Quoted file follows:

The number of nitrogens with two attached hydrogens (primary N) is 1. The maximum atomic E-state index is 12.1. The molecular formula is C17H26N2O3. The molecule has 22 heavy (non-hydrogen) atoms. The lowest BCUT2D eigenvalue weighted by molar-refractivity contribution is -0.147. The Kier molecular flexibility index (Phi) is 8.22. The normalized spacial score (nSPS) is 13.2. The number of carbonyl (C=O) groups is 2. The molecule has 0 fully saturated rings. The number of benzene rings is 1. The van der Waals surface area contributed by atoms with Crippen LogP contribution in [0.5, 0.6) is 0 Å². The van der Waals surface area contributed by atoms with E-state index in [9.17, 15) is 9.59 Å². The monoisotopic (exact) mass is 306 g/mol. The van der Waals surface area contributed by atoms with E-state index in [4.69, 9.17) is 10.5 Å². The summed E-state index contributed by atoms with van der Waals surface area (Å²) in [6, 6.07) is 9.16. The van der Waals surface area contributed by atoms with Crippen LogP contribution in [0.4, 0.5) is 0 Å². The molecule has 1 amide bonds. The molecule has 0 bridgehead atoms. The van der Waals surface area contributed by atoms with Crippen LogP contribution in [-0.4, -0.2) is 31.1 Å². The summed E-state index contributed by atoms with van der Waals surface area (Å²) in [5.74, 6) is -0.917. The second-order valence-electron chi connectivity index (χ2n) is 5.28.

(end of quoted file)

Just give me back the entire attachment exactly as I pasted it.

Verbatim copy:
The number of nitrogens with two attached hydrogens (primary N) is 1. The maximum atomic E-state index is 12.1. The molecular formula is C17H26N2O3. The molecule has 22 heavy (non-hydrogen) atoms. The lowest BCUT2D eigenvalue weighted by molar-refractivity contribution is -0.147. The Kier molecular flexibility index (Phi) is 8.22. The normalized spacial score (nSPS) is 13.2. The number of carbonyl (C=O) groups is 2. The molecule has 0 fully saturated rings. The number of benzene rings is 1. The van der Waals surface area contributed by atoms with Crippen LogP contribution in [0.5, 0.6) is 0 Å². The van der Waals surface area contributed by atoms with E-state index in [9.17, 15) is 9.59 Å². The monoisotopic (exact) mass is 306 g/mol. The van der Waals surface area contributed by atoms with E-state index in [4.69, 9.17) is 10.5 Å². The summed E-state index contributed by atoms with van der Waals surface area (Å²) in [6, 6.07) is 9.16. The van der Waals surface area contributed by atoms with Crippen LogP contribution in [0.4, 0.5) is 0 Å². The molecule has 1 amide bonds. The molecule has 0 bridgehead atoms. The van der Waals surface area contributed by atoms with Crippen LogP contribution in [-0.4, -0.2) is 31.1 Å². The summed E-state index contributed by atoms with van der Waals surface area (Å²) in [5.74, 6) is -0.917. The second-order valence-electron chi connectivity index (χ2n) is 5.28.